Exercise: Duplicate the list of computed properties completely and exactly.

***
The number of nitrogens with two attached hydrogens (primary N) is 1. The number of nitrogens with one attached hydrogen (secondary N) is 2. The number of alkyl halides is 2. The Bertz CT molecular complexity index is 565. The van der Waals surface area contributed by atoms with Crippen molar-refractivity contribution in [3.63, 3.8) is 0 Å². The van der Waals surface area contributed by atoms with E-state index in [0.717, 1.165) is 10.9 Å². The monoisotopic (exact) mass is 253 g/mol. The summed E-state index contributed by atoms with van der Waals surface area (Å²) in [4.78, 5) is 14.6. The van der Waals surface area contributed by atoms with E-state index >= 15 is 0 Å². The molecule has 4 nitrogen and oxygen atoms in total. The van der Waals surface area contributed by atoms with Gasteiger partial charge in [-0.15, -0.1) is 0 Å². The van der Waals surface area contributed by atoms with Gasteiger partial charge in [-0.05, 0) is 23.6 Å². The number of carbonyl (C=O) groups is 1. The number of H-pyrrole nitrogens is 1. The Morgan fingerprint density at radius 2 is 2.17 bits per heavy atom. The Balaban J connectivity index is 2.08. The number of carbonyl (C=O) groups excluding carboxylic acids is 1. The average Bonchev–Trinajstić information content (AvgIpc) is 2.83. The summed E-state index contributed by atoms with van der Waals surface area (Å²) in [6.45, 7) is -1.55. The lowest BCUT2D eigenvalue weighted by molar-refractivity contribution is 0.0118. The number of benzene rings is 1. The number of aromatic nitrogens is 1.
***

The number of nitrogens with two attached hydrogens (primary N) is 1. The number of nitrogens with one attached hydrogen (secondary N) is 2. The number of alkyl halides is 2. The Bertz CT molecular complexity index is 565. The van der Waals surface area contributed by atoms with Crippen molar-refractivity contribution in [3.63, 3.8) is 0 Å². The van der Waals surface area contributed by atoms with E-state index in [0.717, 1.165) is 10.9 Å². The monoisotopic (exact) mass is 253 g/mol. The summed E-state index contributed by atoms with van der Waals surface area (Å²) in [4.78, 5) is 14.6. The van der Waals surface area contributed by atoms with E-state index >= 15 is 0 Å². The molecule has 4 nitrogen and oxygen atoms in total. The van der Waals surface area contributed by atoms with Gasteiger partial charge in [-0.15, -0.1) is 0 Å². The van der Waals surface area contributed by atoms with Gasteiger partial charge in [-0.05, 0) is 23.6 Å². The number of carbonyl (C=O) groups is 1. The number of H-pyrrole nitrogens is 1. The Morgan fingerprint density at radius 2 is 2.17 bits per heavy atom. The Balaban J connectivity index is 2.08. The number of carbonyl (C=O) groups excluding carboxylic acids is 1. The average Bonchev–Trinajstić information content (AvgIpc) is 2.83. The summed E-state index contributed by atoms with van der Waals surface area (Å²) in [6.45, 7) is -1.55. The lowest BCUT2D eigenvalue weighted by molar-refractivity contribution is 0.0118. The number of benzene rings is 1. The number of aromatic nitrogens is 1.